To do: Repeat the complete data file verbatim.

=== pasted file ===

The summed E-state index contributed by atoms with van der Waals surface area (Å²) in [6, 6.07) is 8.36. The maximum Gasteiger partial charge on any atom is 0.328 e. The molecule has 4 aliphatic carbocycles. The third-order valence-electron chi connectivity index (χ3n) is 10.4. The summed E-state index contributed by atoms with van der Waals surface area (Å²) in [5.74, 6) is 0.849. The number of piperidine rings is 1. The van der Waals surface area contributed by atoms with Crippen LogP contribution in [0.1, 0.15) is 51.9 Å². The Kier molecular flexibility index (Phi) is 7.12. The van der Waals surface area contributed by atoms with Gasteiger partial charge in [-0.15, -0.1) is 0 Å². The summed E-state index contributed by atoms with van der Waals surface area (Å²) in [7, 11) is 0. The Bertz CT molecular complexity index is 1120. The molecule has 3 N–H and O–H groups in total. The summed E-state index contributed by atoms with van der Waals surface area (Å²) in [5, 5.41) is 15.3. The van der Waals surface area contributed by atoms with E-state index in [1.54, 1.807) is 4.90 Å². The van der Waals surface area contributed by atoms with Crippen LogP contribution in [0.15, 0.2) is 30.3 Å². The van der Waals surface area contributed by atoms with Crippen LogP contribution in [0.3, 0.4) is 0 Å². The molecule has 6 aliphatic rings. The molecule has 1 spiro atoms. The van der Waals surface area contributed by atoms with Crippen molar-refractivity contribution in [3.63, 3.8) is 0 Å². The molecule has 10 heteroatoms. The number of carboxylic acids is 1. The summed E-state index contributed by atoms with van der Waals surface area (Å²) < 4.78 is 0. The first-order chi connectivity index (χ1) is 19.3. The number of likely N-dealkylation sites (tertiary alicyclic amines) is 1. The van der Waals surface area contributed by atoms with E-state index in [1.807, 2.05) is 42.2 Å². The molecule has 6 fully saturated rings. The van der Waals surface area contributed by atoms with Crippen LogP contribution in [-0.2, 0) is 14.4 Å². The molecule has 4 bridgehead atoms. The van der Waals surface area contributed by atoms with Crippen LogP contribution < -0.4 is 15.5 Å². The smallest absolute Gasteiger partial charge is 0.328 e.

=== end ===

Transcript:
The summed E-state index contributed by atoms with van der Waals surface area (Å²) in [6, 6.07) is 8.36. The maximum Gasteiger partial charge on any atom is 0.328 e. The molecule has 4 aliphatic carbocycles. The third-order valence-electron chi connectivity index (χ3n) is 10.4. The summed E-state index contributed by atoms with van der Waals surface area (Å²) in [5.74, 6) is 0.849. The number of piperidine rings is 1. The van der Waals surface area contributed by atoms with Crippen LogP contribution in [0.1, 0.15) is 51.9 Å². The Kier molecular flexibility index (Phi) is 7.12. The van der Waals surface area contributed by atoms with Gasteiger partial charge in [-0.15, -0.1) is 0 Å². The summed E-state index contributed by atoms with van der Waals surface area (Å²) in [7, 11) is 0. The Bertz CT molecular complexity index is 1120. The molecule has 3 N–H and O–H groups in total. The summed E-state index contributed by atoms with van der Waals surface area (Å²) in [5, 5.41) is 15.3. The van der Waals surface area contributed by atoms with E-state index in [1.54, 1.807) is 4.90 Å². The van der Waals surface area contributed by atoms with Crippen LogP contribution in [0.15, 0.2) is 30.3 Å². The van der Waals surface area contributed by atoms with Crippen LogP contribution in [0.3, 0.4) is 0 Å². The molecule has 6 aliphatic rings. The molecule has 1 spiro atoms. The van der Waals surface area contributed by atoms with Crippen molar-refractivity contribution in [3.63, 3.8) is 0 Å². The molecule has 10 heteroatoms. The number of carboxylic acids is 1. The summed E-state index contributed by atoms with van der Waals surface area (Å²) < 4.78 is 0. The first-order chi connectivity index (χ1) is 19.3. The number of likely N-dealkylation sites (tertiary alicyclic amines) is 1. The van der Waals surface area contributed by atoms with E-state index in [1.807, 2.05) is 42.2 Å². The molecule has 6 fully saturated rings. The van der Waals surface area contributed by atoms with Crippen LogP contribution in [-0.2, 0) is 14.4 Å². The molecule has 4 bridgehead atoms. The van der Waals surface area contributed by atoms with Crippen LogP contribution < -0.4 is 15.5 Å². The smallest absolute Gasteiger partial charge is 0.328 e.